It’s been a year of plenty of controversies in video gaming, as it seems every year is. For this Top 5, I had plenty to work with, but I decided on a few criteria to cut things out. First off, I’m not going to be going over any thing that was more in the line of disappointing, particularly any game launches that were less than stellar. I will be going over the disappointments of 2015 in a later article, but for now I’m just going to cover controversies.
5) Steam Sales Price Shenanigans
Steam sales always draw thousands of people to buy games they would otherwise never buy. Specifically, Steam’s summer sales bring in a lot of customers to grab some games that are on sale. In anticipation of these sales, some developers and publishers decide to hike the prices, and then cut down the price with a sale, creating a faux sale. Some call this a smart marketing trick, others such as the law in Ireland, Canada, England, and EU call this illegal.
This trick was tried again in the fall, during Steam’s other big sale. With Valve doing the absolute minimum to manage Steam, it’s no surprise that these developers keep getting away with an illegal business tactic.
4) The Peter Molyneux Interview
Back in February of this year, Peter Molyneux, Founder and CEO of 22cans, sat down with Rock, Paper, Shotgun for an interview, and it was a rocky one. The interviewer, John Walker, started off the interview by asking Molyneux if he was a”pathological liar”. From there it went about as well as you’d expect. Molyneux’s feet were put to the flame in regards to his crowd-funding project, Godus, which did not achieve what Molyneux said it would. Walker pushed all of Molyneux’s failings pretty hard in the interview, trying to get answers.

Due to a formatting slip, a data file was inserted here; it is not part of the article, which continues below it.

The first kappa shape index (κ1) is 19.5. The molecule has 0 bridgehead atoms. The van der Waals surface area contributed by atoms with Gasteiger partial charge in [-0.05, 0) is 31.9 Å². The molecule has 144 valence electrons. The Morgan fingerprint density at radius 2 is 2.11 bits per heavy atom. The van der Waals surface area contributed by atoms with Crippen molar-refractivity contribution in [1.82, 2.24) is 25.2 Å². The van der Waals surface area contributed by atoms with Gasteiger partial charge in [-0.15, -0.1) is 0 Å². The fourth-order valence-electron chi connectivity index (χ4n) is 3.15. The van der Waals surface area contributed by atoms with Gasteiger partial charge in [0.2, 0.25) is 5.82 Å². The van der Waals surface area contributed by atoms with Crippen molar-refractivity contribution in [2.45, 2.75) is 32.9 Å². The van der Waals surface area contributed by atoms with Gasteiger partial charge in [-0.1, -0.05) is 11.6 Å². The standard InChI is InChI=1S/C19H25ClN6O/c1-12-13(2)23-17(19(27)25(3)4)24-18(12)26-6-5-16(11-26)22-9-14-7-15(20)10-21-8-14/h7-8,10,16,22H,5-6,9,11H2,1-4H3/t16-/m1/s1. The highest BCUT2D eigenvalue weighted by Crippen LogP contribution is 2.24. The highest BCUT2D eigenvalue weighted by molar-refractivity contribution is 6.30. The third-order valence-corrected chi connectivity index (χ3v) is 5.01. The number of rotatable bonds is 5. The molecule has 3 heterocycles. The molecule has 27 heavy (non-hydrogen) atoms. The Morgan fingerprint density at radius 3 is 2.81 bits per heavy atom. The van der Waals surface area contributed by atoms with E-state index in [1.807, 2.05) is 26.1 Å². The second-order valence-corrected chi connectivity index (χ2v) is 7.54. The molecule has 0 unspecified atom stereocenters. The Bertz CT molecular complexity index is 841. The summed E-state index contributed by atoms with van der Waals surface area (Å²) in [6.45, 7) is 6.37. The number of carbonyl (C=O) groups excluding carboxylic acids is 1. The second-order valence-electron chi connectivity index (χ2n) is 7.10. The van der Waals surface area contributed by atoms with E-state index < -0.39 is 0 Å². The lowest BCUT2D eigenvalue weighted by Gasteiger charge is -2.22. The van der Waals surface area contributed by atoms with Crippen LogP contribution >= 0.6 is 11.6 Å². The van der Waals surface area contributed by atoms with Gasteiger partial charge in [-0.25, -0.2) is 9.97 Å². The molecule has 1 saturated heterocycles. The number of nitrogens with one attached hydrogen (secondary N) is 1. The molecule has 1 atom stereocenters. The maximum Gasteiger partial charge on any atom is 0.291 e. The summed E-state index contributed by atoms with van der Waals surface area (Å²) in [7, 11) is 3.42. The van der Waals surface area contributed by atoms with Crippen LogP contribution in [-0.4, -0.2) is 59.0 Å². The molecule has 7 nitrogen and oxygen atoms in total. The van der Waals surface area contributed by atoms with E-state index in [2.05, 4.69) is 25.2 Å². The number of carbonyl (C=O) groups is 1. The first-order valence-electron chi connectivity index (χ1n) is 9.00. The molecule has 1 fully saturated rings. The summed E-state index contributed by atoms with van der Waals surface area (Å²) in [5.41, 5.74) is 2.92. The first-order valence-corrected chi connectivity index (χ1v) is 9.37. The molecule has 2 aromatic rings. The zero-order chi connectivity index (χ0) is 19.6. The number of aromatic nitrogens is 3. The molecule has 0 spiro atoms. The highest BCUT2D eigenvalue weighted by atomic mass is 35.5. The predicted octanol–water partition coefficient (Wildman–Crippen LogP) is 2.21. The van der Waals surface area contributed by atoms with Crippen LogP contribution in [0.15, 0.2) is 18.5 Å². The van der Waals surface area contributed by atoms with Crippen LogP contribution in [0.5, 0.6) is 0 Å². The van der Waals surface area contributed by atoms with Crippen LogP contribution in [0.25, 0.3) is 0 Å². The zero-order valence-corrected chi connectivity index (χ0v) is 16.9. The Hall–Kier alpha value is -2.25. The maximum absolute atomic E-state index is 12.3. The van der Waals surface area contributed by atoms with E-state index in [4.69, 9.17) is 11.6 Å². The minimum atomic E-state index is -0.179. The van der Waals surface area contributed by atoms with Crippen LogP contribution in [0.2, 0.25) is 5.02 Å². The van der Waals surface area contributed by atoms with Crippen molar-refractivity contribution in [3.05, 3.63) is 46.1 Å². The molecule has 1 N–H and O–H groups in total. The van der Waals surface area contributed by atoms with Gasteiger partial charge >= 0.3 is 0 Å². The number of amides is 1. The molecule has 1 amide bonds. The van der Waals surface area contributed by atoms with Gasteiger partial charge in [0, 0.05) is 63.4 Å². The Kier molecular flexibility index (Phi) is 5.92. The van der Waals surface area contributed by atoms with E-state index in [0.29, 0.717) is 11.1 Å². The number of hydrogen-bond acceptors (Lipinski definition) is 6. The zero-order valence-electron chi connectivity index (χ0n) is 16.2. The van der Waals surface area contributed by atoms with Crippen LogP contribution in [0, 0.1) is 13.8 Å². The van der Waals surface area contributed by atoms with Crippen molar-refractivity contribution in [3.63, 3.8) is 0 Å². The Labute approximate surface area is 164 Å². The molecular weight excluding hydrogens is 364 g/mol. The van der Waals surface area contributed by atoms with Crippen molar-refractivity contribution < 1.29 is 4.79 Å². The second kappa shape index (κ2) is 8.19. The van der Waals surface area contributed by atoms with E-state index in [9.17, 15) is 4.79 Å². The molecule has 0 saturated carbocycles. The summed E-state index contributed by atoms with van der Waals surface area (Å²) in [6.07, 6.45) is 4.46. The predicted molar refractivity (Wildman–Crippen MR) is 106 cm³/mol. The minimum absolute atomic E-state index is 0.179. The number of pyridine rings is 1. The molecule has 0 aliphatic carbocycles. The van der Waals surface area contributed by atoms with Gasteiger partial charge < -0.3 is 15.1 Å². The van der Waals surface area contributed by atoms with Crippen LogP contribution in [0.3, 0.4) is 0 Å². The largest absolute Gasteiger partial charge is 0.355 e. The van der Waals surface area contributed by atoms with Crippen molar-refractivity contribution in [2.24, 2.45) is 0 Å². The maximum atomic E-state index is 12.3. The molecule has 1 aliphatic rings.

Of course, this spun debate on whether or not the interviewer pushed the topic appropriately or not, and if he should have asked the questions he did and say the things that were said. In the end, Molyneux stated that he was done with interviews, and for the past months, he has been relatively quiet. A few months later, 22Cans went under corporate restructuring, replacing Molyneux as CEO of the company.
Godus is still getting worked on, but the new CEO has admitted that some parts of the project just won’t be able to be completed.
3) Payday 2 Micro-transactions
This one is fairly recent, happening only a month or two ago. I never got into Payday 2, but I always felt it didn’t get the coverage it deserved. During Crimefest, a large event for Payday 2, the developers, Overkill, announced that there would be micro-transactions. Crimefest is supposed to be for all players, but some rewards were locked behind paywalls. If you bought these hidden items, you also received a stat boost from the item.
After a huge wave of fan outcry over such a terrible plan, an Overkill
developer eventually spoke up on the Payday Reddit, where he not only defended the micro-transactions, but claimed that fans liked them. This only sunk them deeper into their whole. Most fans of the games would say they lost their faith in Overkill and Overkill just doesn’t care.